Cielito Lindo

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For other uses of "Cielito Lindo", see Cielito Lindo (disambiguation).

"Cielito lindo" is a popular Mexican song from a Spanish copla, popularized in 1882 by Quirino Mendoza y Cortés (c. 1859–1957).[1] It is roughly translated as "Lovely Sweet One". Although the word "cielo" means sky or heaven, it is also a term of endearment comparable to sweetheart or honey. "Cielito", the diminutive, can be translated as "sweetie"; "lindo" means cute, lovely or pretty. Sometimes the song is known by words from the refrain, "Canta y no llores" or simply the "Ay, Yai, Yai, Yai" song.

Commonly played by mariachi bands, it has been recorded by many artists in the original Spanish as well as in English and other languages. Even though the song talks about the "Sierra Morena", a mountain range in the south region of Spain, in recent decades it has come to be widely known as a theme song for Mexico, based in the Spanish background of the country, particularly at international events, like the FIFA World Cup.


The scheme corresponds to the Spain Castilian classical stanza known as "seguidilla," i.e. seven lines of alternating heptasyllabic and pentasyllabic verses. Lyrics vary widely from performer to performer and every singer is free to add some new verse to his or her own interpretation. Some of the most traditional lyrics are the following:

Spanish Literal English translation

De la Sierra Morena,
cielito lindo, vienen bajando,
Un par de ojitos negros,
cielito lindo, de contrabando.


Ay, ay, ay, ay,
Canta y no llores,
Porque cantando se alegran,
cielito lindo, los corazones.

Pájaro que abandona,
cielito lindo, su primer nido,
Si lo encuentra ocupado,
cielito lindo, bien merecido.


Ese lunar que tienes,
cielito lindo, junto a la boca,
No se lo des a nadie,
cielito lindo, que a mí me toca.


Una flecha en el aire,
cielito lindo, lanzó Cupido,
si la tiró jugando,
cielito lindo, a mí me ha herido.


From the Sierra Morena,
Pretty darling, they come down,
a pair of black eyes,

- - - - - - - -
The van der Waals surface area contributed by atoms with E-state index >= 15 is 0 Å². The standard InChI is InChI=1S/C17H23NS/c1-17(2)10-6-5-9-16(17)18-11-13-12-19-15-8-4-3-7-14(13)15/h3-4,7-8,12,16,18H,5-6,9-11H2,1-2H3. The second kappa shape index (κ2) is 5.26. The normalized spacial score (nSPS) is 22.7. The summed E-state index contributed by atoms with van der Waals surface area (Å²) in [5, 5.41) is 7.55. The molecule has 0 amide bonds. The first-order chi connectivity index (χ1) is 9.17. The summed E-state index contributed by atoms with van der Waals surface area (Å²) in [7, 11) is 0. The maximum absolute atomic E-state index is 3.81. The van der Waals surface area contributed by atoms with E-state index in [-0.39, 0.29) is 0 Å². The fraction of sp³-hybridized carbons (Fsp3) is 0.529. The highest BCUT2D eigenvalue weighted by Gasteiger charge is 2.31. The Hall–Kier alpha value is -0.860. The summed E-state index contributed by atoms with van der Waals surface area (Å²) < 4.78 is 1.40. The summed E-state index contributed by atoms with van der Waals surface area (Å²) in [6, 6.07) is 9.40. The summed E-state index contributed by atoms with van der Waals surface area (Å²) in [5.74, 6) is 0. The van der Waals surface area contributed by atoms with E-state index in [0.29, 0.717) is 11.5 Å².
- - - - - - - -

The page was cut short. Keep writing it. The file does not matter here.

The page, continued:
Pretty little heaven, which are contraband.


Ay, yai, yai, yai,
sing and don't cry,
because singing gladdens,
Pretty little heaven, the hearts.

Bird that abandons,
pretty darling, his first nest,
if he finds it occupied,
Pretty little heaven, is well deserved.


That mole you have
pretty darling, next to your mouth,
don't give it to anyone,
Pretty little heaven, for it belongs to me.


An arrow in the air
pretty sweetheart, Cupid launched
playing he shot it towards me,
Pretty little heaven, and I've been wounded.


In the article "¡Hasta que me cayó el veinte!"[2] Ortega discusses the origins of the first verse of this song. His research discovered that in the early 17th century, armed bandits would take refuge in the Sierra Morena mountains of Spain and that people feared for their lives when they had to travel through the region. The words of the first verse of "Cielito Lindo" were found in a song from that era, hinting at that fear. But with time the meaning of the verse changed as people began romanticizing it. "Your face is the Sierra Morena. Your eyes are thieves who live there." The verse had other melodies put to it and variations on the lyrics. Mr. Quirino Mendoza, the composer, adapted the verse to his own melody and gave us the song we know today.


The song has been subject to many versions:

Cielito lindo huasteco[edit]

"Cielito Lindo" should not be confused with another popular and traditional song called "Cielito lindo huasteco" also known as "Cielito lindo" from La Huasteca in Mexico. This song distinctly different from the common version above has been played by many Conjunto huastecos, as it is considered one of the most popular Son Huasteco or Huapango songs.

Sometimes mariachi bands perform both versions of the "Cielito Lindo" and "Cielito lindo huasteco" which are completely different, thus creating some confusion about both.

See also[edit]


  1. ^ "Biografía de Quirino Mendoza y Cortés" (in Spanish). Mexico: Sociedad de Autores y Compositores de México (SACM). Retrieved 2009-09-28. 
  2. ^ Arturo Ortega Morán, ¡Hasta que me cayó el veinte!: Cielito lindo, El Porvenir, 30 October 2005
  3. ^ "Top Grammy Winners". Los Angeles Times (Tribune Publishing). 22 February 1990. Retrieved 27 July 2015. 

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